09 January 2018
Everyone seems to have an opinion on what is green. The Green Bond Principles (GBPs) provide a loose voluntary framework for potential green projects. Index providers and stock exchanges are also weighing in when deciding which green bonds to include. External reviews, recommended by the GBPs, can mean many different approaches to what is green. Ultimately, the investors weigh in with their appetite for different green bonds. By Christa Clapp
This flexibility and the lack of agreed definitions may have contributed to the rapid and creative evolution of the green bond market to date. The market is characterized by a diverse set of issuers, distinct growth in emerging markets and use of proceeds for creative green solutions.
Yet it is critical to get the green labelling right for the green bond evolution to translate to a real climate revolution. For the moment, most green bonds support refinancing of existing projects to some degree. However, if we are robust in ensuring that green really means green, then issuers should be able to identify and direct financing to new green projects in the future.
Getting the green label right means doing our due diligence on climate risk. Climate risk is financial risk, as Mark Carney at the Bank of England and the Financial Stability Board’s Task Force on Climate-Related Financial Disclosure (TCFD) have highlighted. Climate risk encompasses not only transition risks associated with policies and technologies, but also the risk of physical impacts from climate-related events such as extreme weather and flooding.
Taking climate risk seriously
The green bond market is the ideal pilot arena for fine-tuning our climate risk due diligence. Demand is high, while investors and regulators have an increasing focus on harmonizing green definitions and considering standards. This is our opportunity to move beyond a bottom-up approach to identifying green projects, and establish a labelling and ratings scheme that focuses on what is truly important in shifting to a low carbon and climate resilient future.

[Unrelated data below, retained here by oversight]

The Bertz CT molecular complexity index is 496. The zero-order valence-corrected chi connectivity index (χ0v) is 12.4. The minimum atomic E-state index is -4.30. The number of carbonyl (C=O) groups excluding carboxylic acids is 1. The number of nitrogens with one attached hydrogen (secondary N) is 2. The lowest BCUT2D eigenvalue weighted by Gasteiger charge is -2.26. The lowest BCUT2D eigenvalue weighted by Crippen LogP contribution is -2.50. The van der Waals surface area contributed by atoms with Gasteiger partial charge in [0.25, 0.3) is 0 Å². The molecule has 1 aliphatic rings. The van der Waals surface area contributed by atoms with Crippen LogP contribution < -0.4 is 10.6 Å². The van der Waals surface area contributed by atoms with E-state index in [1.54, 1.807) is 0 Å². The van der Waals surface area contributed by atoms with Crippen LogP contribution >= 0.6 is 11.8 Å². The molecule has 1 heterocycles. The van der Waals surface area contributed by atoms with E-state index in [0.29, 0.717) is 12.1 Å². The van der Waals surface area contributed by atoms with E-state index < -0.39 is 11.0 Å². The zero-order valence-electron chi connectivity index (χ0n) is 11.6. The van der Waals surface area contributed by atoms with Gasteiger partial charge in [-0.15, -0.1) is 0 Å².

At CICERO, we use our Shades of Green method to rate bonds Light, Medium and Dark Green to offer investors better insight into the climate risk and the environmental quality of green bonds. We follow the GBPs, while also assessing the use of proceeds with a climate risk lens. We review how the issuer is selecting and evaluating appropriate green projects for the bond. The three levels of green allow investors to compare how well various bonds align with a low-carbon, climate-resilient future. This provides transparency on climate risk for investors, and a simple identification for high-quality green bonds.
We need a range of robust green projects, spanning from Light Green to Dark Green, in the transition to a low-carbon, climate-resilient society. Light Green bonds take short-term steps in the right direction, whereas Dark Green bonds have the possibility to make a transformational shift (see diagram above).
Having provided second opinions for the past decade, CICERO has contributed to diversifying the green bond market. We reviewed the first green bond for the World Bank, the first city (Gothenburg), the first corporate (Vasakronan) and recently the first green sukuk (Tadau Energy). We have been working with all types of issuers from small municipalities to the world’s largest financial institutions. Across 70 second opinions, our methodology has proved both flexible and robust.
Getting the labelling right
To control for potential mislabelling, there are two key loopholes that should be addressed in the green bond market:
- Self-labelled green bonds. Some bonds are called green simply because the issuer says so. Self-labelled bonds comprise approximately 20% of the green bond market in 2017, according to Climate Bonds Initiative data. By not having an external check on the environmental quality, these bonds are risking the reputation of the green bond label.
One way to address this challenge would be to require external reviews. Some stock exchanges already require this for green bonds to be listed (e.g. Oslo B¿rs, London Stock Exchange, and Luxemburg Stock Exchange). The GBPs recommend external reviews, but do not mandate them.